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Financial Literacy Month blog

We hope you enjoy reading some of our thoughts as we join you on the path to financial wellness and we encourage you to yours. If you would like to follow our path on a more micro-level, we will be using twitter to chronicle our days.

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It’s SMART to involve the family

Posted by Kim McGrigg on 4/11/2008

I just finished reading about setting SMART goals and watching a free webinar called Setting Goals and Understanding Priorities. One thing that really struck me is that this needs to be a team effort.

The counselors at Money Management International recommend that you share your list of financial priorities (Step 10) with your family (particularly your spouse) and discuss their similarities and differences.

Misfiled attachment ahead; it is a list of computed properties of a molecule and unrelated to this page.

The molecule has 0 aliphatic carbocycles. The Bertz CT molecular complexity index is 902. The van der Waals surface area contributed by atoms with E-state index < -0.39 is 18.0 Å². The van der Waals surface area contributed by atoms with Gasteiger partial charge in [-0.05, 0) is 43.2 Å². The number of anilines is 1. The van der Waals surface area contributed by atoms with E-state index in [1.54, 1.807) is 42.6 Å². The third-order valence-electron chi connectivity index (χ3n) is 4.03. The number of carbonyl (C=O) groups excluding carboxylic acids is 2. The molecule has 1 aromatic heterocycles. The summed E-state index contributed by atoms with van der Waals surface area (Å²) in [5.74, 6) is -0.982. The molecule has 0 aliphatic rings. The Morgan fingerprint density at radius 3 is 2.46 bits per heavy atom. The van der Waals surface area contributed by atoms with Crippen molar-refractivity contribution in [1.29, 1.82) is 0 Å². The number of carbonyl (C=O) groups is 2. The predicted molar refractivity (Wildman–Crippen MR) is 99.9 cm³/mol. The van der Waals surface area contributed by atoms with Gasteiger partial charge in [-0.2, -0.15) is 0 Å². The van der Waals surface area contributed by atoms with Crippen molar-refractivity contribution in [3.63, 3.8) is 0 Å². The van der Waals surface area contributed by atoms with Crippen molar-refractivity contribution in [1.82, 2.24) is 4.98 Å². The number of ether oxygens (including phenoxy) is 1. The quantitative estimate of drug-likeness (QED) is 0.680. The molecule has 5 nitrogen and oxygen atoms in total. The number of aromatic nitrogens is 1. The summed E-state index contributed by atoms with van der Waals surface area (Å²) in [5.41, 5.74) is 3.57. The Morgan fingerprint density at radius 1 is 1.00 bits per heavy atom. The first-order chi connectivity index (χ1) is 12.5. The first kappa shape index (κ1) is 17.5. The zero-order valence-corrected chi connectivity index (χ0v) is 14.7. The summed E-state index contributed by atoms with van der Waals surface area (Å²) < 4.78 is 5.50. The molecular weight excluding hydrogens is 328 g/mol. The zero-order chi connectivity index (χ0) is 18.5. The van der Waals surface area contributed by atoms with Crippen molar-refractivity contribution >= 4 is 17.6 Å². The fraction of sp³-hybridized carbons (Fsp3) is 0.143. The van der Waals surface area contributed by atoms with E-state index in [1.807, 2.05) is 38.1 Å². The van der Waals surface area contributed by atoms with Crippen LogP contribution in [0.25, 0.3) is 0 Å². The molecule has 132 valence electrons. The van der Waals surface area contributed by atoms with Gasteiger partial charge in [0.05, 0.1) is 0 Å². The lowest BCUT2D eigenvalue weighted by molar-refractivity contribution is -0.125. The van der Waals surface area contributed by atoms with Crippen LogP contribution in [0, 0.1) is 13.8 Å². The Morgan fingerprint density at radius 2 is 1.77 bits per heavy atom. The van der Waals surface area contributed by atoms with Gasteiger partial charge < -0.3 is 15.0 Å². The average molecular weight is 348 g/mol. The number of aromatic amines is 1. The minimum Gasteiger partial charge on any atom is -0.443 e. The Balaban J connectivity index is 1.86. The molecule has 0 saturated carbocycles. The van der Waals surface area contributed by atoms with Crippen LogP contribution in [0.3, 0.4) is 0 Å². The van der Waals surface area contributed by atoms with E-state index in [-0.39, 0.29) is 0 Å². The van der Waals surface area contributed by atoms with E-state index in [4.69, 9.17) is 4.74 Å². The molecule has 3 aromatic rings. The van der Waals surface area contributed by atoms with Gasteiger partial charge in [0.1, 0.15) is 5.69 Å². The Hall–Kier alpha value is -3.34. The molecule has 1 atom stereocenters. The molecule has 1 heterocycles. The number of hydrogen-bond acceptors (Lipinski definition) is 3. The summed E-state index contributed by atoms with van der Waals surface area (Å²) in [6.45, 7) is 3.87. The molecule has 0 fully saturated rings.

As you do this, just remember that the most important money move you might make is to embrace your differences. Understand that you may not be able to change feelings; instead, try to cultivate the positive aspects of each style. There is no one “right” way to handle your finances and a marriage of your money styles may be the perfect solution.
For more, visit the Make Love, Not Debt financial relationship blog.

Consider the following:

  • Sixty one percent of unhappily married people cite financial problems as the cause of their discord. Source: Money Management International Love and Money Survey, 2006

  • There is evidence that couples' financial problems (including debt) are associated with increased levels of stress, conflict, and marital duress as well as decreased levels of marital satisfaction. Source: Sanchez and Gager, 2000.

  • One of the unique strengths of the majority of happily married couples was that they did not have major debt problems. Olson, 2003.

  • Sixty six percent of survey respondents indicated that problems associated with major debt was one of the top five financial stumbling blocks in marriage. Source: Olson, 2003.


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